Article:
The developer of a $15 million parking garage and retail project in Broad Ripple has overhauled its plans to comply with flood-plain rules and expects to start construction later this month.
Locally based Keystone Group suffered a setback in May when a zoning board denied its request to build the mixed-use, city-supported project a few feet below the recommended flood plain.
Keystone officials had said complying with the flood-plain rules would make the project too expensive to build. But Keystone on June 5 filed updated plans with the city’s Department of Code Enforcement, adding a flood wall and other flood-control features designed to bring the project into compliance.
The changes—including a precast concrete ring incorporated into the base of the proposed structure and entry doors outfitted with removable steel flood-control panels—likely will add $200,000 to the cost of the project, Keystone CEO Ersal Ozdemir said in an interview.
He said the changes require only administrative approvals and not a variance. Windows for the retail and restaurant portion of the project would sit atop 2 feet to 3 feet of exposed flood wall (depending on topography), rather than stretching to the sidewalk as originally proposed.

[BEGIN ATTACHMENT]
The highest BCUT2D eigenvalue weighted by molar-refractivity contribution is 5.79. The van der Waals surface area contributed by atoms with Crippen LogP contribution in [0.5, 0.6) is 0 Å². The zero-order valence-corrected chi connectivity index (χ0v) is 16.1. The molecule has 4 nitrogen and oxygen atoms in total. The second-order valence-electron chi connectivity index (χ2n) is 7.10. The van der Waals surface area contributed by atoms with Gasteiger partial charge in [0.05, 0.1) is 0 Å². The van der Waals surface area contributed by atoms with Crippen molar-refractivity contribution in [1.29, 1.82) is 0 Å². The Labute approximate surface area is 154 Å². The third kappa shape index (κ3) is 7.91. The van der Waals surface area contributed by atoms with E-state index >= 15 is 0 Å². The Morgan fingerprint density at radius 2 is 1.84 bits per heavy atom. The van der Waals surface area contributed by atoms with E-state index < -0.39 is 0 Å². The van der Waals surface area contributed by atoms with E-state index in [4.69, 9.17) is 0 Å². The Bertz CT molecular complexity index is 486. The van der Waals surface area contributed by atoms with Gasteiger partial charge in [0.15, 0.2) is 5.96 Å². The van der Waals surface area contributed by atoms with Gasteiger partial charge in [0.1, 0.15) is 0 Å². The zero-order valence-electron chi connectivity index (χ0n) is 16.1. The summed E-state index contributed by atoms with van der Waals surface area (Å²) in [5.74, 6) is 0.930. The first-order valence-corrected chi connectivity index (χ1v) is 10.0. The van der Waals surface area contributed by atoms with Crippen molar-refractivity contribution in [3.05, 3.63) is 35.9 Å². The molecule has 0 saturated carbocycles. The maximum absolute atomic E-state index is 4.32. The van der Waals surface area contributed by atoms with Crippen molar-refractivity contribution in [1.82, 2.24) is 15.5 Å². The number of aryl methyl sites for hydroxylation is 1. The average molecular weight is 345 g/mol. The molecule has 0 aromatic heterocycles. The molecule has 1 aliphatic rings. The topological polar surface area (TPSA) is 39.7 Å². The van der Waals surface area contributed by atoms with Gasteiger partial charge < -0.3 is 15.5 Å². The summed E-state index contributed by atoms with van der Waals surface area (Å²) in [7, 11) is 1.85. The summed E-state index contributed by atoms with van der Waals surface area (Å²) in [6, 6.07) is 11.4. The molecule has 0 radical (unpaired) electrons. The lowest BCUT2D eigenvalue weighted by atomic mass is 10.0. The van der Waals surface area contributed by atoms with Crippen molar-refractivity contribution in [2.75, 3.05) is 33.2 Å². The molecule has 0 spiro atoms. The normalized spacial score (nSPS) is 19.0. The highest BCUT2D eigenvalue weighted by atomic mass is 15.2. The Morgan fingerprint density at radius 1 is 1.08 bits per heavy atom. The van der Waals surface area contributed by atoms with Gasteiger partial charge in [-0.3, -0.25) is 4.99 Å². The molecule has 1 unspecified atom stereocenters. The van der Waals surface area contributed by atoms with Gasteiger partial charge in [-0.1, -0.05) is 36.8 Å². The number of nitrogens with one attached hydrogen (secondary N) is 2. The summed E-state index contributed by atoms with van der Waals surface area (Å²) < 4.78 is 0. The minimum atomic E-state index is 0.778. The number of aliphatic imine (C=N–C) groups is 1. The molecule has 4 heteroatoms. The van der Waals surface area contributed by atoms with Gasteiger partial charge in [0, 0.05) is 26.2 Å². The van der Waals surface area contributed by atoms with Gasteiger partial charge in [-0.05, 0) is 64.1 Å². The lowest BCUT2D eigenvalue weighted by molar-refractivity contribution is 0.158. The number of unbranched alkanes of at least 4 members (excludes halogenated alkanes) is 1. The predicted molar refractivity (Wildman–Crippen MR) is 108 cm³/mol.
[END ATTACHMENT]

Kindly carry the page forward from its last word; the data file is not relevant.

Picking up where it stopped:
The walls just outside the retail tenants’ glass doors would include openings for the steel flood panels, intended to prevent floating debris in a flood from breaking the glass. The plan also calls for removable flood gates outside each entrance to the parking garage, even though the code allows such garages to be built in flood plains.
The three-story project at the southwest corner of College Avenue and Westfield Boulevard still will contain about 350 parking spaces and 25,000 square feet of retail space.
“It’s the same elevation,” Ozdemir said. “Nothing really changes except we’re putting this wall around the building that will protect us from a flood.”
A spokeswoman for the Department of Code Enforcement declined to provide a copy of the filings before IBJ’s deadline because the department has not yet processed the application for building permits.
Flood-proofing is one way to meet the requirements of the city’s ordinance at a lower cost than raising a building’s elevation, said Eric Gleissner, an engineer and principal in locally based Civil Site Group who has worked on several projects in the area.
It still isn’t cheap, Gleissner said, and the wall could harm the desirability of the retail space depending on how high it rises above the sidewalk. The Indianapolis Flood Control Ordinance requires the first floor of new development to rise at least 2 feet above the base flood elevation.
Gleissner said Indianapolis GIS data shows the site sits 3 feet below the area’s base flood elevation, meaning a flood wall would need to rise 5 feet above the sidewalks, leaving very little window space for retail or restaurant use.
But Ozdemir said the site’s elevation varies and most of the site is only 1 foot below the base flood elevation, hence the plans for a 3-foot flood wall, which would have a minimal impact on the proposed retail space.